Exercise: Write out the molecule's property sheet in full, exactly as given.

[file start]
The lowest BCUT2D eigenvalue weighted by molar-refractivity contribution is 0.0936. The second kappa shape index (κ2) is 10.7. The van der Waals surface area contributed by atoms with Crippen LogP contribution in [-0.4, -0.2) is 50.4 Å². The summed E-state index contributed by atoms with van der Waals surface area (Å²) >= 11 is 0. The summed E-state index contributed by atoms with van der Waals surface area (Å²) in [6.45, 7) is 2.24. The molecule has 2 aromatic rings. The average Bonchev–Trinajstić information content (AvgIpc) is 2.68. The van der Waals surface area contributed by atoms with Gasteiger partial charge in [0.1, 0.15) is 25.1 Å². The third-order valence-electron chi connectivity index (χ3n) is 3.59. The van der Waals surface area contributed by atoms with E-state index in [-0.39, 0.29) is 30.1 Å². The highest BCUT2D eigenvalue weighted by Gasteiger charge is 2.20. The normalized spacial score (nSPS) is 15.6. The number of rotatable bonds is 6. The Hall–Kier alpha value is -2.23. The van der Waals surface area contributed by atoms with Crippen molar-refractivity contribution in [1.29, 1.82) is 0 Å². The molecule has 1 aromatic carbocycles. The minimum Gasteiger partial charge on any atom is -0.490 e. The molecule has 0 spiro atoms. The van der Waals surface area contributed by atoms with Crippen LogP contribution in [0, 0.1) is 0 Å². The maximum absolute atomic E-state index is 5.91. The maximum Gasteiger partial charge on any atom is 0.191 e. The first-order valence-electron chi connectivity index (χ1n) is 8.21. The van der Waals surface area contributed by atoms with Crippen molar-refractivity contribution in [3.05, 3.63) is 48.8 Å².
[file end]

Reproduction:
The lowest BCUT2D eigenvalue weighted by molar-refractivity contribution is 0.0936. The second kappa shape index (κ2) is 10.7. The van der Waals surface area contributed by atoms with Crippen LogP contribution in [-0.4, -0.2) is 50.4 Å². The summed E-state index contributed by atoms with van der Waals surface area (Å²) >= 11 is 0. The summed E-state index contributed by atoms with van der Waals surface area (Å²) in [6.45, 7) is 2.24. The molecule has 2 aromatic rings. The average Bonchev–Trinajstić information content (AvgIpc) is 2.68. The van der Waals surface area contributed by atoms with Gasteiger partial charge in [0.1, 0.15) is 25.1 Å². The third-order valence-electron chi connectivity index (χ3n) is 3.59. The van der Waals surface area contributed by atoms with E-state index in [-0.39, 0.29) is 30.1 Å². The highest BCUT2D eigenvalue weighted by Gasteiger charge is 2.20. The normalized spacial score (nSPS) is 15.6. The number of rotatable bonds is 6. The Hall–Kier alpha value is -2.23. The van der Waals surface area contributed by atoms with Crippen molar-refractivity contribution in [1.29, 1.82) is 0 Å². The molecule has 1 aromatic carbocycles. The minimum Gasteiger partial charge on any atom is -0.490 e. The molecule has 0 spiro atoms. The van der Waals surface area contributed by atoms with Crippen LogP contribution in [0, 0.1) is 0 Å². The maximum absolute atomic E-state index is 5.91. The maximum Gasteiger partial charge on any atom is 0.191 e. The first-order valence-electron chi connectivity index (χ1n) is 8.21. The van der Waals surface area contributed by atoms with Crippen molar-refractivity contribution in [3.05, 3.63) is 48.8 Å².